“Actions speak louder than words.”  You’ve heard that one before, right?

Here are a few other quotes that I’d like you to take a moment and think on before you read on:

“Tell the world what you intend to do, but first show it.” – Napoleon Hill

“Great speech is impassioned; small speech cantankerous.” – Chuang Tzu

“Those who know do not talk.  Those who talk do not know.” – Lao Tzu

“See what a man does.  Mark his motives. Examine in what things he rests.  How can a man conceal his character?’ – Confucius

“The fear of loss leads to the dark side…  Train yourself to let go of everything that you fear to lose.” – Yoda

Before you run off, I am not going to get preachy on you, so don’t worry.  I refuse to write like a father speaks to a child.  Instead, I am going to break each one of those quotes down and share what they mean for my life and my business–and how I feel that I have been out of balance with them.

The words that follow are rough for me to share, but perhaps you can learn from my flaws–and perhaps journaling them here will help make them more real for me.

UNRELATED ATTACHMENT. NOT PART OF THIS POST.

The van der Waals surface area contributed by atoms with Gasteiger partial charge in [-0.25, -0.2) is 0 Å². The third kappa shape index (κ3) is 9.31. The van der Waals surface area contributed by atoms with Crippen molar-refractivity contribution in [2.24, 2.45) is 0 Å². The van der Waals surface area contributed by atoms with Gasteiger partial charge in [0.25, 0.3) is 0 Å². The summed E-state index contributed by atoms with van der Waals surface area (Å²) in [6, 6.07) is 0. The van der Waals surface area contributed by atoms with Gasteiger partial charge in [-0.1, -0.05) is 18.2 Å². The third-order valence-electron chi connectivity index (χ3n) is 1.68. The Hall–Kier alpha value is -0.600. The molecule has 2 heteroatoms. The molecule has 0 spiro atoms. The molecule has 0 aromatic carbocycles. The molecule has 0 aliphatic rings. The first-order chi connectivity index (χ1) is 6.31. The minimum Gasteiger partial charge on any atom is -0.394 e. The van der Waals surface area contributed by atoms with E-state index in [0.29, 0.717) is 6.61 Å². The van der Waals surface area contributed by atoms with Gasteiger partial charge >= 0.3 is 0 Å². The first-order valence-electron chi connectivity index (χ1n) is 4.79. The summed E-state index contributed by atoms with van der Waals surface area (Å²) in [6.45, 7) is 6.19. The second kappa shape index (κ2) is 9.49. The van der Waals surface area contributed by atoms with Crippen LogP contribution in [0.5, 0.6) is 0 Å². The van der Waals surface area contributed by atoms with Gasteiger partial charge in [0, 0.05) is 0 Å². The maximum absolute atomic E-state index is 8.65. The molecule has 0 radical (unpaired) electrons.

Without further ado…

“Tell the world what you intend to do, but first show it.”

We all set out on projects with the best of intentions.  Heck, look at everything that I’ve started since I started this blog in September.  I set about writing a manifesto (which I promptly abandoned because I was not yet ready).  I started The Lifestyle MBA (which is currently on the back burner as I work with my awesome beta program participants to totally redesign the course).

Both of these things seemed like wonderful ideas at the time, but seeds of altruism were quickly tainted with traces of selfishness.  When I planned my manifesto, I had hoped that millions of people would read it and be inspired to break free from their uninspiring nine to five jobs, but a deeply rooted desire for popularity twisted my words somewhere between my heart and my fingertips as they danced across my keyboard.  The Lifestyle MBA was rooted in service to help people become better at business, but its format was shaped by business goals, not actual results.

And so neither of them came to fruition.  It weighs heavily on my shoulders the fact that I have made such public promises and I have not been able to see them through, but it is a great relief that I recognized my transgressions and corrected them before my selfishness took over.